The upper compartments may be sized so that typical packaged syringe needles, which are contained with an elongated, closed capsule-like tube, may be arranged axially parallel to the front and rear walls so that the needles are sorted by the widths of the compartments. The syringes or the like elongated articles may be placed within the lower compartments with their axes running from front to rear and sloped downwardly toward the rear. This permits better sorting and stacking within the respective compartments as well as easy withdrawal of the articles from each of the compartments.
One object of this invention is to provide an inexpensive shelf unit for sorting and enabling visual identification of a substantially large number of relatively elongated, cylindrical-like or tubular articles, especially collections of different size and shape packages of hypodermic needles and syringes and the like.
Another object of this invention is to provide a compartmentalized shelf unit which is sufficiently open to enable rapid removal and insertion of groups of similar sized or shaped articles and also, to facilitate maintaining the cleanliness of the unit. Since the unit is essentially transparent, any lack of cleanliness is quickly observable which encourages frequent and adequate cleaning of the unit as required.
These and other objects and advantages of this invention will become apparent upon reading the following description, of which the attached drawings form a part.
FIG. 1 is a perspective view of the shelf unit of this invention.
FIG. 2 is a top, plan view of the shelf unit, to an enlarged scale, illustrating two of the compartments filled with packaged hypodermic needles.
FIG. 3 is a side, elevational view taken in the direction of arrow 3--3 of FIG. 4.
FIG. 4 is a front elevational view of the shelf unit showing the loading of two of the compartments with packages of hypodermic syringes.
FIG. 5 is a cross-sectional, elevational view taken in the direction of arrows 5--5 of FIG. 4.
FIG. 6 is a cross-sectional, elevational side view showing adjacent upper and lower compartments loaded with packaged hypodermic syringes, with the adjacent upper compartments loaded with packaged hypodermic syringe needles.
FIG. 7 schematically illustrates a typical packaged hypodermic syringe and an adjacent hypodermic syringe needle for use with that syringe.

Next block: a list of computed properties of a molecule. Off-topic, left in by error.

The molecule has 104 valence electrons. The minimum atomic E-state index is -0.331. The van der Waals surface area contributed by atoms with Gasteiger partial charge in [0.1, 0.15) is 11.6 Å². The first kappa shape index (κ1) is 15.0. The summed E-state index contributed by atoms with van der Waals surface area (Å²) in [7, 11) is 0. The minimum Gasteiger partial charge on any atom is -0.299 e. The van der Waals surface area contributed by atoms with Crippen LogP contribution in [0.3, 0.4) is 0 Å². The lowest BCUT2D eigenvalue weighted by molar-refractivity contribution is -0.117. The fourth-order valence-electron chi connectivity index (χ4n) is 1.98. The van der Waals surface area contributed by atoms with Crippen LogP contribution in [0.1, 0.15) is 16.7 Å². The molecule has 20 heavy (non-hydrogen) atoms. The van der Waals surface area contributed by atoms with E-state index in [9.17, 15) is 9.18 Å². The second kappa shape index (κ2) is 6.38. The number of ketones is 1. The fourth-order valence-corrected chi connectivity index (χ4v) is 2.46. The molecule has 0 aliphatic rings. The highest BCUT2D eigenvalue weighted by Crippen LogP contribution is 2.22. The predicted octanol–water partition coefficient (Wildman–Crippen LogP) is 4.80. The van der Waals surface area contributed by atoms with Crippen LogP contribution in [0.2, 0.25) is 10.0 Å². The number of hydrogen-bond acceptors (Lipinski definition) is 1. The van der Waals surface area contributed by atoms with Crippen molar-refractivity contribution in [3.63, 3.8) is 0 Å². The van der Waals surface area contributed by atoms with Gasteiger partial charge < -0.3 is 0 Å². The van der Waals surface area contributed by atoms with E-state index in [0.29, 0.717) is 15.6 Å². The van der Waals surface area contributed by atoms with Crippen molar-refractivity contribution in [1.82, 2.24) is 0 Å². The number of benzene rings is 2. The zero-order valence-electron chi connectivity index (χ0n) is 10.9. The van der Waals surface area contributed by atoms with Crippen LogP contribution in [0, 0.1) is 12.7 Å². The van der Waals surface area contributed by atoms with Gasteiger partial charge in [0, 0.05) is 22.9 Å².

FIG. 8 schematically illustrates a typical packaged hypodermic syringe with an attached syringe needle.
Referring to the drawings, the shelf unit comprises a back wall 10 and sidewalls 11 and 12 which are secured to the back wall. The unit includes a lower shelf 14, an intermediate shelf 15 and an upper shelf 16. A low front wall 17 extends between the side walls along the front edge of the upper shelf.
The lower and intermediate shelves tilt downwardly and rearwardly, that is,from the open front of the unit towards the rear wall of the unit. However,preferably the upper shelf tilts reversely, that is, forwardly and downwardly. The angle of tilting relative to the horizontal may be varied.However, an operative example of a unit for the intended purpose includes about a 15! downward tilt, relative to the horizontal, for both the intermediate and lower shelves. The upper shelf is tilted at a lesser angle, such as roughly 10! or between about 5-10! from the horizontal.
Vertical dividers 19 are arranged between the intermediate and lower shelves to provide forwardly opening, lower compartments 20. Similarly, atleast one vertical divider 19 is arranged between the upper shelf and intermediate shelf to provide at least two intermediate compartments 23. As shown in the drawings, the use of two vertical dividers 19 and one vertical divider 22, above it, produces a number of compartments of different sizes.
In addition, a number of vertical dividers 25 are arranged between the rearor back wall 10 and the front wall 17, upon the upper surface of the upper shelf 16. This produces a number of upwardly opening compartments 26 whichmay be of the same size, but preferably are of different sizes, as shown bythe center compartment in FIG. 2.